Lawrence, Mass. Firefighters, Local 146 grieved the actions of the City of Lawrence in laying off a dispatcher while retaining a mechanic with lesser seniority. The City rejected the grievance, claiming that the layoff of the mechanic would create a safety issue. The dispute was submitted to arbitration, and the arbitrator determined the City had breached the collective bargaining agreement by deviating from its practice of laying off employees in inverse order of seniority.
The City sought to vacate the award, arguing that management of the fire department rests with the Chief, and "that with this responsibility comes the inherent right to make decisions regarding policy and staffing." The City maintained that this responsibility was particularly important in divisions like the fire department, whose purpose was public safety. It claimed that the arbitrator exceeded his authority and that the decision invaded the City's "nondelegable" managerial prerogatives and violated public policy by putting the public at a safety risk. The Superior Court rejected these positions and confirmed the award. The Appeals Court has now similarly rejected the City's arguments and affirmed the lower court. City of Lawrence v. Lawrence Firefighters, Local 146, IAFF.
The Appeals Court held that:
While the city is correct that a decision to lay off employees is a nondelagable managerial prerogative, ...it is clear that a public employer may negotiate to follow certain procedures when such a decision is implemented, and the question whether the employer has followed these procedures is a matter subject to arbitration.
The Court also rejected the City's public policy argument, finding "no 'well-defined' or 'dominant' public policy in favor of fire departments retaining mechanics over other department employees."
In contrast, in a decision also issued in August, the Mass Supreme Judicial Court overturned an arbitrator's award finding the City of Boston in violation of a contractual provision restricting the transfer of certain union representatives between stations or assignments. City of Boston v Boston Superior Officers Association. The Court concluded that assignment and transfer of officers within the Boston police department "are non delegable statutory powers of the Boston police commissioner ... and, accordingly, ... the grievance arbitrator exceeded his authority in reversing the officer's transfer."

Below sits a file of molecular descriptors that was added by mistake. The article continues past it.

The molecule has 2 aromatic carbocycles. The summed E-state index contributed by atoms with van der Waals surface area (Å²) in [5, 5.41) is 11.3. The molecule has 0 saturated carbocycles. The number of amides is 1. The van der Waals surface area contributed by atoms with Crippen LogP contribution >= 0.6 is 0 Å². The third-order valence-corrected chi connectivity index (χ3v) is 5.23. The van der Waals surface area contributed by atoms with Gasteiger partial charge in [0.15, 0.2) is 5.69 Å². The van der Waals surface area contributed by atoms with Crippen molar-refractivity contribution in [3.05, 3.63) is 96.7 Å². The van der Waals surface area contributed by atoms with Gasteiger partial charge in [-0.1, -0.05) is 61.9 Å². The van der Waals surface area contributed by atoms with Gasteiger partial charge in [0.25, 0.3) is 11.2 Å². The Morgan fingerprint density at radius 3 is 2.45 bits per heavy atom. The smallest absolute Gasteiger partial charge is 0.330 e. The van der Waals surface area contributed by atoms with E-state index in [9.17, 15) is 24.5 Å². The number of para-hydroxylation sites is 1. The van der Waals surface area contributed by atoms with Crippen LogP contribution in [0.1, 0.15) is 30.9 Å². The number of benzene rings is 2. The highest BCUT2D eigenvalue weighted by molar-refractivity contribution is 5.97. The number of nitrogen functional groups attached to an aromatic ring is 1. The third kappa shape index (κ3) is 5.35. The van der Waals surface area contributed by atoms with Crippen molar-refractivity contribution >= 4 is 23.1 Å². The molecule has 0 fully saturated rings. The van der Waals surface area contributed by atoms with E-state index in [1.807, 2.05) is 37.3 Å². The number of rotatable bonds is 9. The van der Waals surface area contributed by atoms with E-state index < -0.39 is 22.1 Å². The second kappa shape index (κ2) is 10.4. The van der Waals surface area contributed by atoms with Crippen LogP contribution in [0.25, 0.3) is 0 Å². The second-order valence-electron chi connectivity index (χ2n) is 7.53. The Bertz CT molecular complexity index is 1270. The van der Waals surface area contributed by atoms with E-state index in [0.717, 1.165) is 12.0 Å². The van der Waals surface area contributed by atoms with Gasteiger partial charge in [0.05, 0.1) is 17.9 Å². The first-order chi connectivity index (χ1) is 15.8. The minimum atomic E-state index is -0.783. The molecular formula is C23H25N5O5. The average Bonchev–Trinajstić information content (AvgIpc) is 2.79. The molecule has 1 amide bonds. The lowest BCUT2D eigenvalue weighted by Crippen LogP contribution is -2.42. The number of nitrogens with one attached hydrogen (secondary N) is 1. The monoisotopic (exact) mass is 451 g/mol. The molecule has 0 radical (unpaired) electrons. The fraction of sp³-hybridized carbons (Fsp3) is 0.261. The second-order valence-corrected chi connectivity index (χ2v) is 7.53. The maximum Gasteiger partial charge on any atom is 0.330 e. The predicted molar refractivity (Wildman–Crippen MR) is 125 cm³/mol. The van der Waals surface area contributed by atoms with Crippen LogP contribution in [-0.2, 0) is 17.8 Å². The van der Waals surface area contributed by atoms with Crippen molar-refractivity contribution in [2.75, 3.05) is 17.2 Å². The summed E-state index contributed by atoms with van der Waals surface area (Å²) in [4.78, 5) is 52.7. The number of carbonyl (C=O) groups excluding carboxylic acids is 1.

A similar issue has been raised in Alaska, where the State is seeking to set aside an award of Arbitrator Janet Gaunt finding the State violated its cba with the Alaska Correctional Officers by changing the schedules of certain correctional officers from an eighty four hour, 7 days on/ 7 days off schedule to a five day/ forty two hour schedule.
Applying a "context rule" of contract interpretation, Arbitrator Gaunt found that the management rights provision of the cba was ambiguous. Looking to the parties past practice, the Arbitrator concluded that the State could not unilaterally change the schedule. She ordered the State to make whole employees impacted by the change and to restore the previous schedule.
The State has filed a complaint to vacate the award. It alleges that the award violates public policy in that "the Alaska Constitution provides that criminal administration shall be based upon the need for protecting the public, and the Commissioner of the Department of Corrections has the statutory and contractual authority to protect the public by determining the hours of operation of correctional facilities and assigning the work shifts accordingly..." It also claims that the cost of compliance with the Arbitrator's order to restore the previous shifts "is so great as to result in an attempt to supersede the constitutional and statutory authority of the Commissioner of DOC and intrude on core management rights of the Commissioner to expend the public funds in accordance with the laws of the State."
The Alaska Correctional Officers Association links to Arbitrator Gaunt's award here and the State's complaint to vacate the award here.